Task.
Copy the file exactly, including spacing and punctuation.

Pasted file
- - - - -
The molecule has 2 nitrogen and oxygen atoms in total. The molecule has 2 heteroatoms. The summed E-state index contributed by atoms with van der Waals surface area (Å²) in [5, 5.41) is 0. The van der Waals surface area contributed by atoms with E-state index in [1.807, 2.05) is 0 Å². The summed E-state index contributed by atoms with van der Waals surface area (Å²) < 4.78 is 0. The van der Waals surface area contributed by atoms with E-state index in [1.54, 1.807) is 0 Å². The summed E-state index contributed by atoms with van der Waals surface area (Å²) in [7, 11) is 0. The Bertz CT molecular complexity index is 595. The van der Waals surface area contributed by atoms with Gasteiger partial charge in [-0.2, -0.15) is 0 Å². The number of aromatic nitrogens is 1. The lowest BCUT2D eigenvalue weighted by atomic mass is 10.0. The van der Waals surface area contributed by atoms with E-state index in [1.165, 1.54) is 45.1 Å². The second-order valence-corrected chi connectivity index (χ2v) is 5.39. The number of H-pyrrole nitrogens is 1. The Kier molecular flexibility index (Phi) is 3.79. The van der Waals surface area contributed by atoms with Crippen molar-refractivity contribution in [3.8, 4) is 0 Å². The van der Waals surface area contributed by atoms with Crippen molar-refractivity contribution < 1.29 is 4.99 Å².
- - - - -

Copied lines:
The molecule has 2 nitrogen and oxygen atoms in total. The molecule has 2 heteroatoms. The summed E-state index contributed by atoms with van der Waals surface area (Å²) in [5, 5.41) is 0. The van der Waals surface area contributed by atoms with E-state index in [1.807, 2.05) is 0 Å². The summed E-state index contributed by atoms with van der Waals surface area (Å²) < 4.78 is 0. The van der Waals surface area contributed by atoms with E-state index in [1.54, 1.807) is 0 Å². The summed E-state index contributed by atoms with van der Waals surface area (Å²) in [7, 11) is 0. The Bertz CT molecular complexity index is 595. The van der Waals surface area contributed by atoms with Gasteiger partial charge in [-0.2, -0.15) is 0 Å². The number of aromatic nitrogens is 1. The lowest BCUT2D eigenvalue weighted by atomic mass is 10.0. The van der Waals surface area contributed by atoms with E-state index in [1.165, 1.54) is 45.1 Å². The second-order valence-corrected chi connectivity index (χ2v) is 5.39. The number of H-pyrrole nitrogens is 1. The Kier molecular flexibility index (Phi) is 3.79. The van der Waals surface area contributed by atoms with Crippen molar-refractivity contribution in [3.8, 4) is 0 Å². The van der Waals surface area contributed by atoms with Crippen molar-refractivity contribution < 1.29 is 4.99 Å².